Abstract and Introduction
Graphical Abstract: Randomized clinical trials (RCTs) represent the highest level of therapeutic evidence, but they also have important limitations that affect the application of the results to clinical practice.
This review will discuss the limitations of data collected by RCTs in relation to their applicability to daily life clinical management. It will then argue that these limitations are only partially overcome by modifications of RCT design and conduction (e.g. 'pragmatic trials') while being substantially attenuated by real-life-derived research, which can fill many gaps left by trial-collected evidence and have thus an important complementary value. The focus will be on the real-life research approach based on the retrospective analysis of the now widely available healthcare utilization databases (formerly known as administrative databases), which will be discussed in detail for their multiple advantages as well as challenges. Emphasis will be given to the potential of these databases to provide low-cost information over long periods on many different healthcare issues, drug therapies in particular, from the general population to clinically important subgroups, including (i) prognostic aspects of treatments implemented at the medical practice level via hospitalization and fatality data and (ii) medical practice-related phenomena such as low treatment adherence and therapeutic inertia (unsatisfactorily evaluated by RCTs). It will also be mentioned that thanks to the current availability of these data in electronic format, results can be obtained quickly, helping timely decisions under emergencies. The potential shortcomings of this approach (confounding by indication, misclassification, and selection bias) will also be discussed along with their possible minimization by suitable analytic means. Finally, examples of the contributions of studies on hypertension and other cardiovascular risk factors will be offered based on retrospective healthcare utilization databases that have provided information on real-life cardiovascular treatments unavailable via RCTs.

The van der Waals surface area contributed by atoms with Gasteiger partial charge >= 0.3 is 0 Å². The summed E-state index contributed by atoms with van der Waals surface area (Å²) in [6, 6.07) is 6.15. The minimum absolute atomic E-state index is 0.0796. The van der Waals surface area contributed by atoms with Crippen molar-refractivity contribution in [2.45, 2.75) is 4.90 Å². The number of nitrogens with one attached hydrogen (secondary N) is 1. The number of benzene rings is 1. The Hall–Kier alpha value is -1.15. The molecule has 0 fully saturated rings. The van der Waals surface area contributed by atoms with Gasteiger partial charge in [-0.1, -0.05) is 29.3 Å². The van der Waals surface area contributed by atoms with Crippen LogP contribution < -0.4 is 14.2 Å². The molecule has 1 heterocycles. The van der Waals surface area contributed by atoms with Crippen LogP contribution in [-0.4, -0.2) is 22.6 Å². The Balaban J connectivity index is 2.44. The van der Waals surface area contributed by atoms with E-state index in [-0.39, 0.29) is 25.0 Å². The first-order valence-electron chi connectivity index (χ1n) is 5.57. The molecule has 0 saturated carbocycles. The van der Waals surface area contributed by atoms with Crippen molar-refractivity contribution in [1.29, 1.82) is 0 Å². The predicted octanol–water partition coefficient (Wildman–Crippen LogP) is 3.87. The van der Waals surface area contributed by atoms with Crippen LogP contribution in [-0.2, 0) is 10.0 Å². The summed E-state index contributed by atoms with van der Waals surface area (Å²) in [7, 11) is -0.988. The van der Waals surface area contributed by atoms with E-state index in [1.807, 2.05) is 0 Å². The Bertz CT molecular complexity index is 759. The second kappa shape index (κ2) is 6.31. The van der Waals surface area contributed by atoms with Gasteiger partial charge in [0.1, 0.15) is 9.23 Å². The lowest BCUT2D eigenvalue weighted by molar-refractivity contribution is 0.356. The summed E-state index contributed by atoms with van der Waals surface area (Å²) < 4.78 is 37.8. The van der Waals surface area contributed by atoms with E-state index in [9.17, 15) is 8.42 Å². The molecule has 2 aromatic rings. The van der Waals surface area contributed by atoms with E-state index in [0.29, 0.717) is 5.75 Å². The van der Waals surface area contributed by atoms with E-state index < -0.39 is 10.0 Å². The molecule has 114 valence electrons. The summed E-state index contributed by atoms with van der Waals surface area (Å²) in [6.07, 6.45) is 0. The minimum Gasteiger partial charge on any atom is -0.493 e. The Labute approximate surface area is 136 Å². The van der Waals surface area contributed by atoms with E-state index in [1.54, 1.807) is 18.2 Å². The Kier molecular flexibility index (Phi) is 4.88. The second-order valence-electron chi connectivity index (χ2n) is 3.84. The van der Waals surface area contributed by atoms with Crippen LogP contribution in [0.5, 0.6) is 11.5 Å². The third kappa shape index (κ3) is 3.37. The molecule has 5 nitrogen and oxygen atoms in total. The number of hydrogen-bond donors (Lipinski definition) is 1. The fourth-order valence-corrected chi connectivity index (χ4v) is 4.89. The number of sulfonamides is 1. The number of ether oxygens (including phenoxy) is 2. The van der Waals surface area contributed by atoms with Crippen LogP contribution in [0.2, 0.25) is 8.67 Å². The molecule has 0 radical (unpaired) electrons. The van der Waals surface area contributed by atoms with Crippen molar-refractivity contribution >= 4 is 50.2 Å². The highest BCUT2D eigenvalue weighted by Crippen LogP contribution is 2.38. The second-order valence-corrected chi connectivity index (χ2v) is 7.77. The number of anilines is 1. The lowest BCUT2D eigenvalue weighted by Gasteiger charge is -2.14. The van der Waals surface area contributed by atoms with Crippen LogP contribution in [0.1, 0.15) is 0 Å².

Eur Heart J. 2022;43(35):3312-3322. © 2022 Oxford University Press
Copyright 2007 European Society of Cardiology. Published by Oxford University Press. All rights reserved.